This book considers who should undertake humanitarian intervention in response to an ongoing or impending humanitarian crisis. It develops a normative account of legitimacy to assess not only current interveners, but also the desirability of potential reforms to the mechanisms and agents of humanitarian intervention.
Dr James Pattison is a Lecturer in Politics (Specialising in Human Rights) at the University of Manchester. Before joining Manchester, he was a Senior Lecturer in International Relations at the University of the West of England, Bristol. His research interests concern the moral issues raised when using military force abroad, including humanitarian intervention, the responsibility to protect, and the increased use of private military companies. His PhD on humanitarian intervention was awarded the Sir Ernest Barker Prize for Best Dissertation in Political Theory by the Political Studies Association. He has published various articles on the ethics of force, including for Ethics and International Affairs, the Journal of Military Ethics, the Critical Review of International Social and Political Philosophy, the Journal of International Political Theory, the International Journal of Human Rights, and the Journal of Social Philosophy.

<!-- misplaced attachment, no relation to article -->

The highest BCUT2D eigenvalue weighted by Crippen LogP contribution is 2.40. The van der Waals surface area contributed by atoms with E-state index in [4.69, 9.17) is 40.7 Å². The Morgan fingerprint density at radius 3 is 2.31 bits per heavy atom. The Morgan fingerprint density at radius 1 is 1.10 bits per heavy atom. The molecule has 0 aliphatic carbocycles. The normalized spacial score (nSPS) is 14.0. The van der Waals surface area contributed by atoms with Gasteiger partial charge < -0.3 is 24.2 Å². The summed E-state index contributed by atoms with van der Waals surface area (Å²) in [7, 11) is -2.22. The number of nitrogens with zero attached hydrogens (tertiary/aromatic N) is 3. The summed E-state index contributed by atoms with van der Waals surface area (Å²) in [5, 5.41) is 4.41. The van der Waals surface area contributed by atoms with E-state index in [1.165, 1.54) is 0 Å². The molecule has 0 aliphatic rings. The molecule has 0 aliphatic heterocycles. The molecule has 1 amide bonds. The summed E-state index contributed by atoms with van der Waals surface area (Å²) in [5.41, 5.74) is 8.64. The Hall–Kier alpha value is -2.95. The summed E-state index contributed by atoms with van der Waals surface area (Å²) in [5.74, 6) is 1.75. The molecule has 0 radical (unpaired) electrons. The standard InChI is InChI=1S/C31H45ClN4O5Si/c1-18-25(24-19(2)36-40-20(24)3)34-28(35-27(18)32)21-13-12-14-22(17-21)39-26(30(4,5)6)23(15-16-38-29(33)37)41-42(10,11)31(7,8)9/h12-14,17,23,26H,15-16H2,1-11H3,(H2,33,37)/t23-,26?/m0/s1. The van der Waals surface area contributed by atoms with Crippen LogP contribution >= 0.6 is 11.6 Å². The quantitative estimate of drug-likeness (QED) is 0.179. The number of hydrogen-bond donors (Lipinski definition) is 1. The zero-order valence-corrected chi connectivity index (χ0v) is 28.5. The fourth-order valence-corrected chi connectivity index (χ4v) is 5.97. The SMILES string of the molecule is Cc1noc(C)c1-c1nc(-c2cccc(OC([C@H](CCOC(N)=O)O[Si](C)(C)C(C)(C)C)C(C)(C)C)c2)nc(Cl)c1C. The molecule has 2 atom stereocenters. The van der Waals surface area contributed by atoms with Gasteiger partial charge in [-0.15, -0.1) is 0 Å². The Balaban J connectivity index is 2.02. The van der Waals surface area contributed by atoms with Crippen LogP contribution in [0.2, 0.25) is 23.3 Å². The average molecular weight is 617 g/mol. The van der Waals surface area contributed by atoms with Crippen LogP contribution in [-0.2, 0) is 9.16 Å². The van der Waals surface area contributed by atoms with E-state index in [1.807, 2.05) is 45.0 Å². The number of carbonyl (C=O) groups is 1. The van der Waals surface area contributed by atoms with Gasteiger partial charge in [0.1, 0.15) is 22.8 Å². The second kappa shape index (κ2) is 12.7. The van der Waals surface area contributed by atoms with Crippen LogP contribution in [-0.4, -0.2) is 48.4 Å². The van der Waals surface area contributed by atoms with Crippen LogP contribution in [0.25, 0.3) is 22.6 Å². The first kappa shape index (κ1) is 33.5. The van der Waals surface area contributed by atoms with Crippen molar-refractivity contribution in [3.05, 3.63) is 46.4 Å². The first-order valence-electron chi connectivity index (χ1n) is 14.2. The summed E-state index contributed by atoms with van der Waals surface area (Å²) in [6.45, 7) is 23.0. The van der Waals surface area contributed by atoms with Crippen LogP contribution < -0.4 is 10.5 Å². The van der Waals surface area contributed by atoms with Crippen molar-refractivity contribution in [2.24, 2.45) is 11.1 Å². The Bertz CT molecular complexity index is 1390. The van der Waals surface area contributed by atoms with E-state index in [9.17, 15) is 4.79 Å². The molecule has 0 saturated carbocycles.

Winner of Winner of a Notable Book Award in 2011 by the International Studies Association.